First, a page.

In what could be an exciting linguistic turn for trans and gender-nonconforming folks, the Oxford English Dictionary is considering adding the gender-neutral honorific Mx. to future editions.
Pronounced “mix” or “mux,” the term has been gaining mainstream traction in the U.K. in the last several years. According to British newspaper The Sunday Times, government departments, the postal service, and some universities and banks all accept the term on official forms.
Said OED assistant editor Jonathan Dent, “This an example of how the English language adapts to people’s needs, with people using language in ways that suit them rather than letting language dictate identity to them.”
Mx. is used less frequently in the U.S., but given that we may have reached what TIME magazine called a “transgender tipping point,” the stateside use of the term could be on the horizon.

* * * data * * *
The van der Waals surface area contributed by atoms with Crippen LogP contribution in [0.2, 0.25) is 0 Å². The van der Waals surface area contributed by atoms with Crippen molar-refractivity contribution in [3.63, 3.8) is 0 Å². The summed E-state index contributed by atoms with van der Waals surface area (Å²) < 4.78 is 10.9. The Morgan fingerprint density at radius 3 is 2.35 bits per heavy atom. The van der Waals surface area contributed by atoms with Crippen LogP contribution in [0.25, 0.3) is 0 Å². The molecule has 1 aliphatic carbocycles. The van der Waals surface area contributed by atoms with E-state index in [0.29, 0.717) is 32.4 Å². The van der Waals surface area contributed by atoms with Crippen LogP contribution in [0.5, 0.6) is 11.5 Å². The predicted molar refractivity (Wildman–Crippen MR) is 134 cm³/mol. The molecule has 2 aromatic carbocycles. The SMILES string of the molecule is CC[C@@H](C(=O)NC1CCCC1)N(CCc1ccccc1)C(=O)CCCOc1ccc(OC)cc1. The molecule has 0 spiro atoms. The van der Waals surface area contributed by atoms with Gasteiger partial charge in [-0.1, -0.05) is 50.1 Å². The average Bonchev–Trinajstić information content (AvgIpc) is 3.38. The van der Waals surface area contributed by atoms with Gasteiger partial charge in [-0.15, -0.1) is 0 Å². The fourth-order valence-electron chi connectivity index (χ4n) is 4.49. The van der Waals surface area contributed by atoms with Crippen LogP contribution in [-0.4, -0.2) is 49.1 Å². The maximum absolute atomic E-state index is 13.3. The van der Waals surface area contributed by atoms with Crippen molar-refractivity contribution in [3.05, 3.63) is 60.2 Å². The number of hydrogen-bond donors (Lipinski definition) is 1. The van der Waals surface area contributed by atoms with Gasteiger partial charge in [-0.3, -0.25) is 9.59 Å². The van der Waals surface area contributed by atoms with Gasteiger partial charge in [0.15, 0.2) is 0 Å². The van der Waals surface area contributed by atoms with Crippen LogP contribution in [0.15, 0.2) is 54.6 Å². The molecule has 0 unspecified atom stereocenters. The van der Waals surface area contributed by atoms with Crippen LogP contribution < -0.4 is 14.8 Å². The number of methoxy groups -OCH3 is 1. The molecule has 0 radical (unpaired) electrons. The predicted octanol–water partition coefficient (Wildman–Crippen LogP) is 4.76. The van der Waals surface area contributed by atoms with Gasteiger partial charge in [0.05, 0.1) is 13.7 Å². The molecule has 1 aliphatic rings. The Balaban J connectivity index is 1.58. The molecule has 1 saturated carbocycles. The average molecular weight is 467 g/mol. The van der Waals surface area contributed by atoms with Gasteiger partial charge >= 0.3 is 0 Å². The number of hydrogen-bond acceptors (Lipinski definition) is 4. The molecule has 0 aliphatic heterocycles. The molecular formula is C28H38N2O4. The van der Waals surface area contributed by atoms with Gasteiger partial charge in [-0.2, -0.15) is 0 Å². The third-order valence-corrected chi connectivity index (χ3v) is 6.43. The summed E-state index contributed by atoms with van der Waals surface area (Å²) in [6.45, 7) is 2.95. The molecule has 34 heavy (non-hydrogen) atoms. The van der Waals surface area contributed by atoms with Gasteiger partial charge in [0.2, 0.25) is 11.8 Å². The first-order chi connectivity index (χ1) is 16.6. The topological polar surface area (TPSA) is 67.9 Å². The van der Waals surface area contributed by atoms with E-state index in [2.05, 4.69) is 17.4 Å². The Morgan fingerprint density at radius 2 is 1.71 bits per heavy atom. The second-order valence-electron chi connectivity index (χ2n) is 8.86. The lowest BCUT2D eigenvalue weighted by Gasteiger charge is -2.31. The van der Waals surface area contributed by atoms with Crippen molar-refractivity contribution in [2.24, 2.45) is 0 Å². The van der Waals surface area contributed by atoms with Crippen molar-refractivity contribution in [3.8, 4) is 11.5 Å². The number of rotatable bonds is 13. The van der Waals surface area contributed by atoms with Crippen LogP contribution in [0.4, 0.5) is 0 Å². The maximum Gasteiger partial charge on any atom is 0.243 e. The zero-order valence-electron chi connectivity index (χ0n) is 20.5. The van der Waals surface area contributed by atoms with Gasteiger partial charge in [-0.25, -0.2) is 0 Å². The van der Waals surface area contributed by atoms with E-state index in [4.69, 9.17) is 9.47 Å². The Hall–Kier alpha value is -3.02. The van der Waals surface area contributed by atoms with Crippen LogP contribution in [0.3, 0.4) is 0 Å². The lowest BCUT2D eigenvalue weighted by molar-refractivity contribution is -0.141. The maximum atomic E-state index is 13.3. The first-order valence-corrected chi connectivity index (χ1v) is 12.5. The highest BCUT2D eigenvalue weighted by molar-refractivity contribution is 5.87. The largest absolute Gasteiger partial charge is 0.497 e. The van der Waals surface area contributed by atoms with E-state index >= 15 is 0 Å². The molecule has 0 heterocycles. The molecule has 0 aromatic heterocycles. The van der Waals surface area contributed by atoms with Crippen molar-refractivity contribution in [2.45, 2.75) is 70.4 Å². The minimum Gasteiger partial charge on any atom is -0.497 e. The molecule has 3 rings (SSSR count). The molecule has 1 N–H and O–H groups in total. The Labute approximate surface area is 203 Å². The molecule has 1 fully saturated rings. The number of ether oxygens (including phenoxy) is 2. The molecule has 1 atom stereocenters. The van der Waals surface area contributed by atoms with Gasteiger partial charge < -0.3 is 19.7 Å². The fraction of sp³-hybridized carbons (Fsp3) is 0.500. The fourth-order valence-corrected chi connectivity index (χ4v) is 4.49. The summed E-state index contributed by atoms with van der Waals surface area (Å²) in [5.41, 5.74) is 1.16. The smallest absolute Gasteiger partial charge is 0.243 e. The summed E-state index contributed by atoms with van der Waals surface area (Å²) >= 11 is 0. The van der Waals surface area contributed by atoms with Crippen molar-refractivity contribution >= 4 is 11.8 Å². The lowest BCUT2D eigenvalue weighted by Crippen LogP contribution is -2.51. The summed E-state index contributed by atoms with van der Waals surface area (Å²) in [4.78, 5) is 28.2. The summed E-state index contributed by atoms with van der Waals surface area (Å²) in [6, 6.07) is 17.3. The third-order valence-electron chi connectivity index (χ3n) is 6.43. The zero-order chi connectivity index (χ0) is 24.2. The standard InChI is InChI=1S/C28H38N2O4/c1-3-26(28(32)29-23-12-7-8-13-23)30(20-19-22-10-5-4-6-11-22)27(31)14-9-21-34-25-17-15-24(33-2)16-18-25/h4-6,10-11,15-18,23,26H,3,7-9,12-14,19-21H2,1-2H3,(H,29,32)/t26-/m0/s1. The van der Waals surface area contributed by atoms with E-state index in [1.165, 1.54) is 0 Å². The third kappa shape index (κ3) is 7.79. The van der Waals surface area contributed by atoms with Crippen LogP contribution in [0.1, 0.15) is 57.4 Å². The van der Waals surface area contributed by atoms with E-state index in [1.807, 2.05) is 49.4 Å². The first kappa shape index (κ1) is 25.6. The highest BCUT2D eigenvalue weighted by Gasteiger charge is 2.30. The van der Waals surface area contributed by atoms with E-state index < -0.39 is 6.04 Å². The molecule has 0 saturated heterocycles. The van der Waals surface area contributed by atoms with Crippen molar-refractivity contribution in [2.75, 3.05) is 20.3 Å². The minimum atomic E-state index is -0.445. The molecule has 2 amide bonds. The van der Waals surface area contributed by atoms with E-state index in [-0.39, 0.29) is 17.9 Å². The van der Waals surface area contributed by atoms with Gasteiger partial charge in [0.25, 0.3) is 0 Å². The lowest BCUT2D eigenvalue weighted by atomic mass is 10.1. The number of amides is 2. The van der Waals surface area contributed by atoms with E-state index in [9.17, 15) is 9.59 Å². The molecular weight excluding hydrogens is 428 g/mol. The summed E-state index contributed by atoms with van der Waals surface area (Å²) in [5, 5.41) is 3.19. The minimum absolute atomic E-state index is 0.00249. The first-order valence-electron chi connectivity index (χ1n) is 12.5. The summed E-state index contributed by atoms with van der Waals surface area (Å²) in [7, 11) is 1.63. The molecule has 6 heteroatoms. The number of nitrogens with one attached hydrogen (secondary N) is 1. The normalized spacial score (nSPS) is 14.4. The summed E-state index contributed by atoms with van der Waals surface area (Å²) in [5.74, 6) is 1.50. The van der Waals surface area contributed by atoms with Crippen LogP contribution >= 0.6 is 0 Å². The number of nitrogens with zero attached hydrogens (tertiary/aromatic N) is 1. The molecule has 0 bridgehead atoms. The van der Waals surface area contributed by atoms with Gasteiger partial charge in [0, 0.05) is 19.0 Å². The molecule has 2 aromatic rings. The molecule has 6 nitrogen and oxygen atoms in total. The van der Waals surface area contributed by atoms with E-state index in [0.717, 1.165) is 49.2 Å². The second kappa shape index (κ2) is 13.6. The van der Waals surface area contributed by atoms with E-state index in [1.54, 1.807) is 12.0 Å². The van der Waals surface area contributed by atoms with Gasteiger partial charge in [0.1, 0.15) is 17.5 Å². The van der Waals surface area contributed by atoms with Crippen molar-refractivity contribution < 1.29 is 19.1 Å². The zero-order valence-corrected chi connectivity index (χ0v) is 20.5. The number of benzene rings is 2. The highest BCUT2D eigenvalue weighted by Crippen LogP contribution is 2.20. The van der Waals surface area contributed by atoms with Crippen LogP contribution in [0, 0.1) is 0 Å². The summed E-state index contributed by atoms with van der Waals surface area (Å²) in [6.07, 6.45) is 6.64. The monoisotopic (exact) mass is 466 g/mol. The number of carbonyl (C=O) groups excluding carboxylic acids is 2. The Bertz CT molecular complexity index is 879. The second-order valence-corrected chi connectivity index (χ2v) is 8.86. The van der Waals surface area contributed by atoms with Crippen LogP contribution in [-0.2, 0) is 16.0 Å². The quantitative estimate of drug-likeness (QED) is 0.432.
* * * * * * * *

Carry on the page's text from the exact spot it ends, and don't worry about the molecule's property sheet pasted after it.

The honorific Ms.—used in lieu of Miss or Mrs., which both reflect a woman’s marital status—was slow to enter the American lexicon. According to The New York Times, the term was first suggested for use in 1901 by a Republican man who sought to avoid awkward social situations where a woman’s marital status was unknown and the wrong term was used. It enjoyed some debate after that but didn’t gain a champion until the 1960s when feminist activist Sheila Michaels took up the charge. The term became a calling card of the feminist movement in the 1970s, and slowly entered the public lexicon thereafter. (The Times, in fact, didn’t adopt the term until 1986).
Here’s hoping the use of Mx. becomes normalized much more quickly!